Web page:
John Wesley Powell Audubon is a Chapter of National Audubon

John Wesley Powell Audubon, P.O. Box 142, Normal, Il 61761

Programs - 

JWP Audubon sponsors several programs throughout the year.  All of the presentations will be held in room C101 at the Center for Natural Science (CNS), 201 Beecher Street, Illinois Wesleyan University (IWU), Bloomington, IL unless otherwise noted.  Parking is available in the lot just north of the CNS on Beecher Street.

“The Use of Nest Boxes by Barn Owls in Illinois”

Dr. T. J. Benson, Illinois Natural History Survey biologist

Thursday, April 7, 2016; 7:00 p.m.

On April 7, at 7:00 p.m. in CNS C101, Dr. T. J. Benson, a biologist with the Illinois Natural History Survey, will give a talk on “The Use of Nest Boxes by Barn Owls in Illinois.”  The barn owl was once a common nesting species in Illinois.  However, declines in grassland habitat coupled with the loss of structures suitable for nesting led to the listing of the barn owl as a state endangered species.  In an effort to increase barn owl populations, the Illinois Department of Natural Resources and conservation organizations such as JWP Audubon have placed nest boxes for this species throughout the state. Dr. Benson and his students monitored these nest boxes over the past several years.  Dr. Benson will discuss estimates of the breeding population of barn owls in Illinois and the landscape factors associated with their use of nest boxes.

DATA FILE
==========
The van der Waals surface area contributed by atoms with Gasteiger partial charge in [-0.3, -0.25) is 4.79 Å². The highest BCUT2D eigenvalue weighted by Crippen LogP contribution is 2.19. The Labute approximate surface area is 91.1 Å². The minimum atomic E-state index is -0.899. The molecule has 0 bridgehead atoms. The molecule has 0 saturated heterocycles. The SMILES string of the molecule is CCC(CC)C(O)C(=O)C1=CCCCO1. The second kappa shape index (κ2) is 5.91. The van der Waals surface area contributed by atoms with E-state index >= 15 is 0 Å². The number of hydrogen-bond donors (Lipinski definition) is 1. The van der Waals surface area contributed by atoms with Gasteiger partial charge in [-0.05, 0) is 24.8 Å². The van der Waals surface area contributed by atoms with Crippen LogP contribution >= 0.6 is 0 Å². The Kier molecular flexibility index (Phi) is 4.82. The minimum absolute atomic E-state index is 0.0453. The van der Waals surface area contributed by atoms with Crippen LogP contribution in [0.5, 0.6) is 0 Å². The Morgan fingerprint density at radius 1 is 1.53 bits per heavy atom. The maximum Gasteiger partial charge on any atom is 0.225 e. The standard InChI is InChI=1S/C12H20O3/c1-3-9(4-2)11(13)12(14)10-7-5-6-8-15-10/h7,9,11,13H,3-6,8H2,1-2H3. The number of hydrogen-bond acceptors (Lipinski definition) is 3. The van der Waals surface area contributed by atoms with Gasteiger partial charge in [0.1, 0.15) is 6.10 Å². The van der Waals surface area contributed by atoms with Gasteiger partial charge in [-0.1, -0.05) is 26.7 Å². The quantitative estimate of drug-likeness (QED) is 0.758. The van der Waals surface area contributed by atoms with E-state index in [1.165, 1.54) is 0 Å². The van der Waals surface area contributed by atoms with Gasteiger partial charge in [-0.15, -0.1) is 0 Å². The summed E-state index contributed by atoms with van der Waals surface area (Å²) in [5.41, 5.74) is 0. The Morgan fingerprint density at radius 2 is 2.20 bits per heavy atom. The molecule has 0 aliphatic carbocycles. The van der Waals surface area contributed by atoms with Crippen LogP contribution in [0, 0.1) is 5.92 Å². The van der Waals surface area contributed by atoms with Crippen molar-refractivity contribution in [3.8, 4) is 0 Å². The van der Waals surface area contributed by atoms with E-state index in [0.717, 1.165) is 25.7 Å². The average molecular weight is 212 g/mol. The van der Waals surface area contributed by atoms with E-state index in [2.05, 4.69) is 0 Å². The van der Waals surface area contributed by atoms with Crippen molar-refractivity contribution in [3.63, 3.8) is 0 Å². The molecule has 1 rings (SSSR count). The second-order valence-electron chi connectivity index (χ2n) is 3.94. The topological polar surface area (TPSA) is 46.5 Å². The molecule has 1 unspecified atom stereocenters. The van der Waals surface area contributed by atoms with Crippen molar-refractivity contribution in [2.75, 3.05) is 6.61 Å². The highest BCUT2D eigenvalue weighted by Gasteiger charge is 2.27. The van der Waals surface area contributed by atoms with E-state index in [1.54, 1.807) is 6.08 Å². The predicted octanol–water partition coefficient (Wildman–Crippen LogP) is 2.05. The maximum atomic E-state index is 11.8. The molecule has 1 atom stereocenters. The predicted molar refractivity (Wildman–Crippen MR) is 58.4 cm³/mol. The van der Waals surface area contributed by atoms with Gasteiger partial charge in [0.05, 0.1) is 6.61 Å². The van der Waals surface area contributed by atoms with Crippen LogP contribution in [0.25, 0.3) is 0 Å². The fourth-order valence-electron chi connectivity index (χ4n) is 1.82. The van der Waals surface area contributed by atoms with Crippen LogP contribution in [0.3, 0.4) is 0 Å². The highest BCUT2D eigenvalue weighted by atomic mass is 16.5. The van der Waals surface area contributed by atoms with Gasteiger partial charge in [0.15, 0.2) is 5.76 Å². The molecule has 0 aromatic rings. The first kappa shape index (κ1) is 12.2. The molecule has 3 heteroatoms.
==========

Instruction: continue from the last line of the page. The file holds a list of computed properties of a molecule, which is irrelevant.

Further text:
Tom Ulrich, Nature Photography at IWU
Monday, March 28, 2016; 7:00 p.m.

This special presentation is hosted by the Illinois Wesleyan University Environmental Studies Program in Room C101 of the Center for Natural Sciences Building.*